Smoking-hot biotech sparks key cannabis contract

Trace amounts: Applied DNA Sciences and Canadian pharma supplier TheraCann International will create new technologies to molecular-tag and track legal cannabis supplies around the globe.

It’s another new high for Applied DNA Sciences.

Just days after introducing a new satellite laboratory in India to service its growing Asian-Pacific customer base, the Stony Brook-based biotech lit up again Thursday, announcing a new contract to develop molecular tracking systems for a worldwide network of legal cannabis supplies.

The two-year, $1 million development and marketing agreement with Canadian supplier TheraCann International Benchmark Corp. – which provides turn-key pharmaceutical solutions through operations in Alberta, Australia, Panama City and Colorado – will create “the first seed-to-sale cannabis tracking system combining molecular tagging and blockchain technologies,” according to Applied DNA.

Blockchain tech – used to transfer cryptocurrencies and other digital assets across peer-to-peer networks – is at the heart of TheraCann’s Enterprise Resource Platform for legal cannabis operations. Applied DNA will develop new protocols to tag and authenticate cannabis throughout the supply chain and seamlessly integrate the tracking data into the blockchain-based ERP.

It’s another enormous technical challenge for Applied DNA scientists – and another golden opportunity for a thriving biotech on an extended hot streak, including that new lab in Ahmedabad, a promising vertical producing DNA strands for researchers, new connections with Turkish and West African fertilizer markets and a fresh foray into pharmaceuticals (all while fighting crime in Ireland and elsewhere).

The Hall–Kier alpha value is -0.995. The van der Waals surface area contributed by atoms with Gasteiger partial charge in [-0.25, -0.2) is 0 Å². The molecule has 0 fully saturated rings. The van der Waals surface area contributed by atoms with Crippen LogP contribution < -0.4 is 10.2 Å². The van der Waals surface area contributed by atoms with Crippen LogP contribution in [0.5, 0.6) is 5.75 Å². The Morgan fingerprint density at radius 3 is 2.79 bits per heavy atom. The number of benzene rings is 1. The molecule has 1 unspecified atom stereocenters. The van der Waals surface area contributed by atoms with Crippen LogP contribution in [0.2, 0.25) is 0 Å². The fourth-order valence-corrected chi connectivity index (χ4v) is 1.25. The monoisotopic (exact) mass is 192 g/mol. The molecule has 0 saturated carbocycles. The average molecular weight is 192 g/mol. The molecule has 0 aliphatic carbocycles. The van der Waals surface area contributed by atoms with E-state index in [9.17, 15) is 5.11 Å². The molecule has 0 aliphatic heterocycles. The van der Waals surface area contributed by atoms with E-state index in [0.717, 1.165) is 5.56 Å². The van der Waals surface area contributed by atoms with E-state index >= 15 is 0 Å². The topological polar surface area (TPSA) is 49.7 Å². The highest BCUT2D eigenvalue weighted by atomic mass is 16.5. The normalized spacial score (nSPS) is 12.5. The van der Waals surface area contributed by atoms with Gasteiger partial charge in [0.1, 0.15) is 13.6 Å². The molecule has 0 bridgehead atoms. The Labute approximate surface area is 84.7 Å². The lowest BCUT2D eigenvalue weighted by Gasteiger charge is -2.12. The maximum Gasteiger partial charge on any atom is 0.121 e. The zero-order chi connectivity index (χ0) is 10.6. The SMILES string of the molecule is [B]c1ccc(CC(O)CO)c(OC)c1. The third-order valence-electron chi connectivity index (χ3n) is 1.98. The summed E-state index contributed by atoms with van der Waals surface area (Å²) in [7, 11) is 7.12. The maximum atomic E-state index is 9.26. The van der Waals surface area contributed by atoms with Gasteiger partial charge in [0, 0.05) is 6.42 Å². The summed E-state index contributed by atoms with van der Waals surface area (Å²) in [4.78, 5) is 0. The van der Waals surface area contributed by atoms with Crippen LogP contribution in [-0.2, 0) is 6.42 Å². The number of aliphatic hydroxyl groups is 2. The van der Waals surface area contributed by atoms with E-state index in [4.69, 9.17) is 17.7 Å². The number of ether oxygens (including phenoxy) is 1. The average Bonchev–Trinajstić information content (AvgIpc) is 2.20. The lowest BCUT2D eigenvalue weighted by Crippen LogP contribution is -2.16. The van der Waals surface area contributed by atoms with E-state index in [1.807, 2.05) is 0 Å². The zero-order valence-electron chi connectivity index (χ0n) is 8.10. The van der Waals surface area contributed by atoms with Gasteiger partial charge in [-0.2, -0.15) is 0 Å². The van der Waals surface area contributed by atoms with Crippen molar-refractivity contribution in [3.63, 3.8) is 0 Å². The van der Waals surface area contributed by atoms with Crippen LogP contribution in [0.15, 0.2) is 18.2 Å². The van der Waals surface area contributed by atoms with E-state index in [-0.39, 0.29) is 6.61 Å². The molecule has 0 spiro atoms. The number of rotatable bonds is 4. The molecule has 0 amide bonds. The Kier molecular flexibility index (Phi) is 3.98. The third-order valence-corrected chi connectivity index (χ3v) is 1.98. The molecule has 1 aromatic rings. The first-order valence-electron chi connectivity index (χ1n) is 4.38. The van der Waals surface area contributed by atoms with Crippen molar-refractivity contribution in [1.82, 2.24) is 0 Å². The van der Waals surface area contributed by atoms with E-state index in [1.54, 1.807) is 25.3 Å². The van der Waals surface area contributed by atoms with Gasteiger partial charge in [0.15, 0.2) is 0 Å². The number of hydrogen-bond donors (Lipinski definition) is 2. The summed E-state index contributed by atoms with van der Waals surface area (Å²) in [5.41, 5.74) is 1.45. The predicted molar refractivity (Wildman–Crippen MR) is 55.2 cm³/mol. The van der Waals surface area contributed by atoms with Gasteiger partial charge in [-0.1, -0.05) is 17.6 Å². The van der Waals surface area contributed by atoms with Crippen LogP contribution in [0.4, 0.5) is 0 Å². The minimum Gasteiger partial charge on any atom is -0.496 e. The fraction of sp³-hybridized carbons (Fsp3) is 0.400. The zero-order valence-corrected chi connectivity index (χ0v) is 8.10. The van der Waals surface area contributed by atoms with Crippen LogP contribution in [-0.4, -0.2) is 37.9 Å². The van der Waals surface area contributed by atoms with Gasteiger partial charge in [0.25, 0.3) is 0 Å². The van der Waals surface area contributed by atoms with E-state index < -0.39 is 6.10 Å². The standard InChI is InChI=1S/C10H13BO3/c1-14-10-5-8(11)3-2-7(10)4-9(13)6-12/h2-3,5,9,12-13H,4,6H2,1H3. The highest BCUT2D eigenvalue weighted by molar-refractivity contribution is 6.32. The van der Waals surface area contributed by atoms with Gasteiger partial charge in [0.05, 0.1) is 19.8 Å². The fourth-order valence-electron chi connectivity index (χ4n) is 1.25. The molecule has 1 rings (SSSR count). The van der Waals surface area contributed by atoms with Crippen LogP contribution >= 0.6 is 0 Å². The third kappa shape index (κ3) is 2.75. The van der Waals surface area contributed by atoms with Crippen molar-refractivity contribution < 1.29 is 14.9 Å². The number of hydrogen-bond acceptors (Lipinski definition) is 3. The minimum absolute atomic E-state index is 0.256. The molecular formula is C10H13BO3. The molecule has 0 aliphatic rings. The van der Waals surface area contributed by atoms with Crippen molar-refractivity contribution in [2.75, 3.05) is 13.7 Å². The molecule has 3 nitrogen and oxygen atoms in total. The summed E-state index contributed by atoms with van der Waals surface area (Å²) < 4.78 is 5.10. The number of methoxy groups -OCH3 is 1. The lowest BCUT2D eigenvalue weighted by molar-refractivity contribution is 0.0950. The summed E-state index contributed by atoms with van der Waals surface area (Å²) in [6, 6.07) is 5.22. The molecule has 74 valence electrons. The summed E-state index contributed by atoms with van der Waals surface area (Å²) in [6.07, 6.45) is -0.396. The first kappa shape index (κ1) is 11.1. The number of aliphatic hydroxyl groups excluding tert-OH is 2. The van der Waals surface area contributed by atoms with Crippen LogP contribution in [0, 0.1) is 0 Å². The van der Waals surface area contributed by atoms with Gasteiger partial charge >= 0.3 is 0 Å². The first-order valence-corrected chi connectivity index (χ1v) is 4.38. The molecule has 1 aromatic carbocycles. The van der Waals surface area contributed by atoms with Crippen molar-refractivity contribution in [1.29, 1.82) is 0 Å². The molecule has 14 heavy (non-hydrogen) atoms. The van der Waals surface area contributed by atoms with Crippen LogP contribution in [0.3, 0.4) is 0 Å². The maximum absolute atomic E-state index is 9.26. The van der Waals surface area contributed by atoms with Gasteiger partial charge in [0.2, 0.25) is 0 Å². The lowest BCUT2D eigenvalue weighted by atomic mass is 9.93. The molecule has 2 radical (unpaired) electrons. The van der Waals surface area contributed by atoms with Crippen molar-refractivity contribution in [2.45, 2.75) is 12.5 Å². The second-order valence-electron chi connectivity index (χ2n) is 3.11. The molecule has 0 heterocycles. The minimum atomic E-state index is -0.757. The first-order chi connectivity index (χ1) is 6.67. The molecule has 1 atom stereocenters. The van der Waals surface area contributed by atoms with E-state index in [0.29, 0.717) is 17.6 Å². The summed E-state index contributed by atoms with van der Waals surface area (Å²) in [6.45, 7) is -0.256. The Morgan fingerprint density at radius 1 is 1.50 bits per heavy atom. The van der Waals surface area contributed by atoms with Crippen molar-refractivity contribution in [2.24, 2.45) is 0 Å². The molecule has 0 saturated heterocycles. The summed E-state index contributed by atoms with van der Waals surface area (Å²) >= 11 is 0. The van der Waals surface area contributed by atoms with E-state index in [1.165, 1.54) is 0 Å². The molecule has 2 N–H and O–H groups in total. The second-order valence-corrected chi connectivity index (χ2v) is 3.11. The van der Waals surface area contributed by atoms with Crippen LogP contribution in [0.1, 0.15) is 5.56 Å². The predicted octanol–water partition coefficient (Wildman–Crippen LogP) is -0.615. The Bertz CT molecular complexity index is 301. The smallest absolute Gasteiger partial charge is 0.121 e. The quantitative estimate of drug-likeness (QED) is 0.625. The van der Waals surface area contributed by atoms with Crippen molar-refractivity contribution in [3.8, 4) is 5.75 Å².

As with those other positive developments, Applied DNA’s TheraCann deal was forged by popular demand, with the rapid global adoption of legalized marijuana “accelerating the need to secure and truly validate cannabis supply chains,” the Stony Brook company said.

“The legal global cannabis industry is a complex supply chain and, therefore, a natural fit for our proven technologies,” James Hayward, Applied DNA’s president and CEO, said Thursday. “Our molecular tag creates an immutable link between the authenticity of goods and the authenticity of digital transactions to serve as a unique and forensic identifier.”

James Hayward: Cannabis kingpin.

His scientists, Hayward added, are eager to get cracking on new protocols that “enhance traceability in the expanding legal cannabis market.”

They should have ample opportunity. According to an executive summary by San Francisco-based Arcview Market Research, an investor-resource group focused on the international cannabis industry, the legal cannabis market in North America alone weighed in around $6.7 billion in 2017 – and is projected to grow past $20 billion by 2021.

Superseding federal restrictions, eight states and the District of Columbia have legalized cannabis for recreational use, while 29 states (plus the nation’s capital) have legalized cannabis for medical uses. According to Forbes, another eight states are expected to legalize cannabis in 2018, while Gov. Andrew Cuomo last week announced funding for a state task force to study the possibility of legalizing recreational marijuana in New York.

Beyond U.S. borders, weed is spreading even faster: Federal law in 15 countries already permits medical marijuana uses. Canada, where TheraCann International launched in 2004 as Benchmark Analytical Laboratories Ltd., has operated a federal medical cannabis program since 2001 and is expected to legalize recreational marijuana usage this year.

With the green tide spreading, authenticating supply chains becomes paramount – and the tech coming out of the Applied DNA/TheraCann partnership will become a primary tool to that end, according to TheraCann Chief Operating Officer Chris Bolton, who senses a different kind of green in the companies’ mutual future.

“The platform under development … will be uniquely suited to meet the growing demand for true forensic-level seed-to-sale tracking and diversion-control systems,” Bolton said in a statement. “As each new state or country legalizes medicinal or recreational cannabis, it creates an opportunity for the broad-scale adoption of our technologies.”

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